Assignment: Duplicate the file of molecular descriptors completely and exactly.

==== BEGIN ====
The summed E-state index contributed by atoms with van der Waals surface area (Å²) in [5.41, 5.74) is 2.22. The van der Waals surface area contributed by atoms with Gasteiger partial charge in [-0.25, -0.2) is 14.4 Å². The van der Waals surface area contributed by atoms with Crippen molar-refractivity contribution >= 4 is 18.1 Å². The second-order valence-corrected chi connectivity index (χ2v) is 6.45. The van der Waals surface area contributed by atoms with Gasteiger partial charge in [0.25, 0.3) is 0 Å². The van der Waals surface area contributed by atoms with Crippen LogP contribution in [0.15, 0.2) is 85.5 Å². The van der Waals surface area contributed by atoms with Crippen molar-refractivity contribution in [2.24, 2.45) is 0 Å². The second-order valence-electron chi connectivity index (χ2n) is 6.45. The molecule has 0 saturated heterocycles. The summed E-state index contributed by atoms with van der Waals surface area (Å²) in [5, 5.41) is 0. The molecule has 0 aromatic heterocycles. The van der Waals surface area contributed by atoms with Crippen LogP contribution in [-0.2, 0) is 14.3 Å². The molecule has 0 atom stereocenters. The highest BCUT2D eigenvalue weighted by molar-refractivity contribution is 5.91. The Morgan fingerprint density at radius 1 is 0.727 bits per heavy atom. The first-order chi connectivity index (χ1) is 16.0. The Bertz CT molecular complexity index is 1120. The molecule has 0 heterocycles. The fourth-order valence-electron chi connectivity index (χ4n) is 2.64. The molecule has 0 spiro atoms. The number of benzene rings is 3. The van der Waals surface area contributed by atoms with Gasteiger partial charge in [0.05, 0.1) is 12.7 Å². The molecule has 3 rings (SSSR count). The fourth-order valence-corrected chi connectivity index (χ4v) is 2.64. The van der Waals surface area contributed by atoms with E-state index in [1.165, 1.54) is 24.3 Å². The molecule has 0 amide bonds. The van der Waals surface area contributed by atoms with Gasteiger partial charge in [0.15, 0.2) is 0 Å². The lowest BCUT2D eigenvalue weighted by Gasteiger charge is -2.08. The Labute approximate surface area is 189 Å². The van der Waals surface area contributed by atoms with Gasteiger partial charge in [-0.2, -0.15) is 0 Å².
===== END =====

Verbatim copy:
The summed E-state index contributed by atoms with van der Waals surface area (Å²) in [5.41, 5.74) is 2.22. The van der Waals surface area contributed by atoms with Gasteiger partial charge in [-0.25, -0.2) is 14.4 Å². The van der Waals surface area contributed by atoms with Crippen molar-refractivity contribution >= 4 is 18.1 Å². The second-order valence-corrected chi connectivity index (χ2v) is 6.45. The van der Waals surface area contributed by atoms with Gasteiger partial charge in [0.25, 0.3) is 0 Å². The van der Waals surface area contributed by atoms with Crippen LogP contribution in [0.15, 0.2) is 85.5 Å². The van der Waals surface area contributed by atoms with Crippen molar-refractivity contribution in [2.24, 2.45) is 0 Å². The second-order valence-electron chi connectivity index (χ2n) is 6.45. The molecule has 0 saturated heterocycles. The summed E-state index contributed by atoms with van der Waals surface area (Å²) in [5, 5.41) is 0. The molecule has 0 aromatic heterocycles. The van der Waals surface area contributed by atoms with Crippen LogP contribution in [-0.2, 0) is 14.3 Å². The molecule has 0 atom stereocenters. The highest BCUT2D eigenvalue weighted by molar-refractivity contribution is 5.91. The Morgan fingerprint density at radius 1 is 0.727 bits per heavy atom. The first-order chi connectivity index (χ1) is 16.0. The Bertz CT molecular complexity index is 1120. The molecule has 0 heterocycles. The fourth-order valence-electron chi connectivity index (χ4n) is 2.64. The molecule has 0 spiro atoms. The number of benzene rings is 3. The van der Waals surface area contributed by atoms with Gasteiger partial charge in [0.05, 0.1) is 12.7 Å². The molecule has 3 rings (SSSR count). The fourth-order valence-corrected chi connectivity index (χ4v) is 2.64. The van der Waals surface area contributed by atoms with E-state index in [1.165, 1.54) is 24.3 Å². The molecule has 0 amide bonds. The van der Waals surface area contributed by atoms with Gasteiger partial charge in [0.15, 0.2) is 0 Å². The lowest BCUT2D eigenvalue weighted by Gasteiger charge is -2.08. The Labute approximate surface area is 189 Å². The van der Waals surface area contributed by atoms with Gasteiger partial charge in [-0.2, -0.15) is 0 Å².